What did it mat­ter if the paint on the wall had faded in the sun­light so that the colour he was ap­ply­ing was a shade darker? He was fix­ing up the old place as ten­derly as a fa­ther ap­ply­ing a plas­ter to his child’s knee.

When they had first bought the house, over 40 years ago now, he had known it would be theirs for ever. A place to raise their chil­dren and watch them grow.

He ran his fin­ger down the seam in the lin­ing pa­per. He re­mem­bered re­stick­ing it while his chil­dren’s laugh­ter floated into the room from the large gar­den, with its mis­matched fence pan­els.

The chil­dren might have left home, but he and Fran­nie were still here. This old house had heard both their ar­gu­ments and their mak­ings up and, over the years, had grown as com­fort­able as the patched work trousers he was wear­ing.

“I thought we might take a walk. It’s such a lovely evening.”

His wife was stand­ing in the door­way, their coats over her arm.

Kevin bal­anced his brush on the paint tin. “Now?”

“Why not? The paint­ing can wait.”

She looked ner­vous and he won­dered if there was some­thing wrong. They didn’t of­ten go for walks these days. Fran­nie was al­ways at the com­puter, a far­away look in her eyes, and he was al­ways busy tin­ker­ing.

He glanced at the wall. “I know the paint’s not quite the same colour, love, but . . .”

“It’s not the paint, Kevin. I just fan­cied a walk.”

“OK,” he said, climb­ing down the lad­der. “Where?”

“I was think­ing we could wan­der down by the river. There’s some­thing I’d like you to see.”

His heart sank. He’d known this day would come. Al­though she didn’t know it, he’d seen the web­sites she looked at and the way her steps would slow as they passed the es­tate agent’s win­dow.

“That sounds in­trigu­ing,” he said, fix­ing a smile on his face. Af­ter all, he could be wrong. “I hope it’s some­thing I’ll like.”

But Fran­nie was al­ready on the land­ing and he didn’t hear her an­swer.

The last of the evening sun glinted on the river and a moorhen squawked in the reeds.

Fran­nie took Kevin’s arm. “We should do this more of­ten.”

She was pleased when he re­turned her smile. “Yes, we should.” They were al­most at the edge of town and the new houses were ahead of them, their gleam­ing win­dows look­ing out on to the wa­ter. Each plot had a minia­ture square of lawn and hard­stand­ing for a car. As they got closer, she could see there were Sold signs out­side one or two of the houses.

“We’ll just go to the end then turn back,” Fran­nie said.

She was dy­ing to see into one of the win­dows. Maybe, once Kevin had seen what they were like in­side, it would be eas­ier to tell him her idea.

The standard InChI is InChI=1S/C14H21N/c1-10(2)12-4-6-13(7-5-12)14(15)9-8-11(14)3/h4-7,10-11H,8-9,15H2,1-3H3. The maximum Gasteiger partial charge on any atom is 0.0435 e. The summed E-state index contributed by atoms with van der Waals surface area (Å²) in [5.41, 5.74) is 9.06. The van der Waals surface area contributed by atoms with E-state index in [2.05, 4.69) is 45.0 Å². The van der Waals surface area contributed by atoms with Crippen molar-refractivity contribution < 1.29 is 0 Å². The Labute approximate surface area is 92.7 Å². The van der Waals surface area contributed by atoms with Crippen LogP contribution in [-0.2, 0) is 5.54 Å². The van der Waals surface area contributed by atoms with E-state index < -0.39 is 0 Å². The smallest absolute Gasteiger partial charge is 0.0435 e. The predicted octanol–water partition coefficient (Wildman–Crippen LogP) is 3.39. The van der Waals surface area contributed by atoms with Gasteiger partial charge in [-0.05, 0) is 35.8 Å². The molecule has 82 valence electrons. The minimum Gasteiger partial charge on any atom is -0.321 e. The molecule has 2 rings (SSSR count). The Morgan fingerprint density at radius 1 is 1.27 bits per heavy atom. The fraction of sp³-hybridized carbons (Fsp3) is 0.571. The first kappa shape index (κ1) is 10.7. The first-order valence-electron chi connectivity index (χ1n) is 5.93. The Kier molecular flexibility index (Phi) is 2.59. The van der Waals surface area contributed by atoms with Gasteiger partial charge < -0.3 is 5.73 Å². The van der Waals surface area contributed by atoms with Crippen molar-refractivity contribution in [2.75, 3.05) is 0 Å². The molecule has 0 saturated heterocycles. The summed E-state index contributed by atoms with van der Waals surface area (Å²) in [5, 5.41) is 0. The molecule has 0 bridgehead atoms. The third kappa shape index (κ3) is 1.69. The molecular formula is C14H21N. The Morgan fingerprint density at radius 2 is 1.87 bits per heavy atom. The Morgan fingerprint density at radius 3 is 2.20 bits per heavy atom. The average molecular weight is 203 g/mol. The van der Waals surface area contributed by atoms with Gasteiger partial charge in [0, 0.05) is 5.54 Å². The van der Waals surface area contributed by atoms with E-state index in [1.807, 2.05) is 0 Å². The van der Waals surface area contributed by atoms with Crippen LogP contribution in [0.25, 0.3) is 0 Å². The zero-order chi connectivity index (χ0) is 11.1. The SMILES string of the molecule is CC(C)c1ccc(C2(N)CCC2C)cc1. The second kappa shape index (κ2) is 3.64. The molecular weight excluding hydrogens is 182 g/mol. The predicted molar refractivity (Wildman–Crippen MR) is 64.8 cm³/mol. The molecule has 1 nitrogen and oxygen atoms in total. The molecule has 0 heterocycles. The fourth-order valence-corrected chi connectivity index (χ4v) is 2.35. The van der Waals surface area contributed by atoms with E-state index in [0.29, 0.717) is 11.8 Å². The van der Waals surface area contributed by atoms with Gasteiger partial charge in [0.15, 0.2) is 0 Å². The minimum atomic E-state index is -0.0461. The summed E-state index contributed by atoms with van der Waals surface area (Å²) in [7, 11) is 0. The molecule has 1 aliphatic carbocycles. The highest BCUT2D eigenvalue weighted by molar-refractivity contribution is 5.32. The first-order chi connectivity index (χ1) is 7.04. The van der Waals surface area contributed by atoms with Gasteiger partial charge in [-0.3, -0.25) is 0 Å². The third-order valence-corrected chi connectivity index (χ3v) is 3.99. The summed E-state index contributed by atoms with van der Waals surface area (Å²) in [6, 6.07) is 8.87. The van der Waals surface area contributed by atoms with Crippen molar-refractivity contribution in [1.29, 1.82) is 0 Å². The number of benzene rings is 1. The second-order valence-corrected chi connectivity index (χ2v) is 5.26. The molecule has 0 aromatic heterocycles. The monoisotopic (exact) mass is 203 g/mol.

The sun had sunk be­low the trees and there was a light in one of the rooms at the front of the first house. She was pleased that they hadn’t closed the cur­tains.

Un­like their own home, with its al­coves and re­cessed book­cases, the walls of this room were a per­fect rec­tan­gle and painted a neu­tral cream. A sin­gle pen­dant lamp hung from the cen­tre of the room and Fran­nie knew that if she could see the floor it would be limed oak floor­boards or a car­pet of mod­ern sea­grass.

She pic­tured their own liv­ing-room, the spots where the car­pet was worn cov­ered over with bright rugs.

“Isn’t it lovely?” Kevin looked at her. “Do you want to go in the show home? It says they’re open un­til eight. We’ve still time.”

“Re­ally?”

“It’s what you wanted to show me, isn’t it?” He stood with his head bowed and his hands in the pock­ets of his favourite coat.

She’d lost track of the num­ber of times she’d mended the pock­ets for him. Even though she’d bought him a new one for Christ­mas he’d con­tin­ued to wear it.

“How did you know?” “It wouldn’t take a de­tec­tive to know you’re fed up with all the patch­ing up and the mak­ing do.

“Over the years, I’ve been too busy en­joy­ing my­self to see what the house has be­come. It’s like the lit­tle crooked house from the nurs­ery rhyme.”

“It’s not as bad as all that.”

“Maybe not, but the sen­ti­ment’s the same. Ex­cept for one thing.” “What’s that?”

“It’s just the two of us now in the crooked house. It might be time for a change.”

“Do you re­ally mean that?”

“Why not? My knees aren’t what they used to be. Maybe it’s time to hang up the paint brush.”

Be­hind them, the river was a dark rib­bon, bro­ken only by the sil­ver rip­ple of the moon. It would be a tran­quil place to live.

They could go to the show house and col­lect a brochure. Then, later, they could study paint charts with names like cal­ico and hes­sian and think about how the ram­shackle col­lec­tion of fur­ni­ture and bits and pieces that were the fab­ric of their mar­riage, would fit into that neat lit­tle house.

A house with no mem­o­ries . . .

She should feel happy but she didn’t.

A light rain had started to fall, mist­ing in the light from the new street lamps.

Fran­nie pulled up her col­lar and took Kevin’s arm. For 40 years they’d been mak­ing do and patch­ing up, not just their house but also their mar­riage. And some­how it had worked.

They were still to­gether and they still loved each other. It was enough that he was pre­pared to do this thing for her.

“Come on,” she said, giv­ing his arm a squeeze. “Let’s go home.” n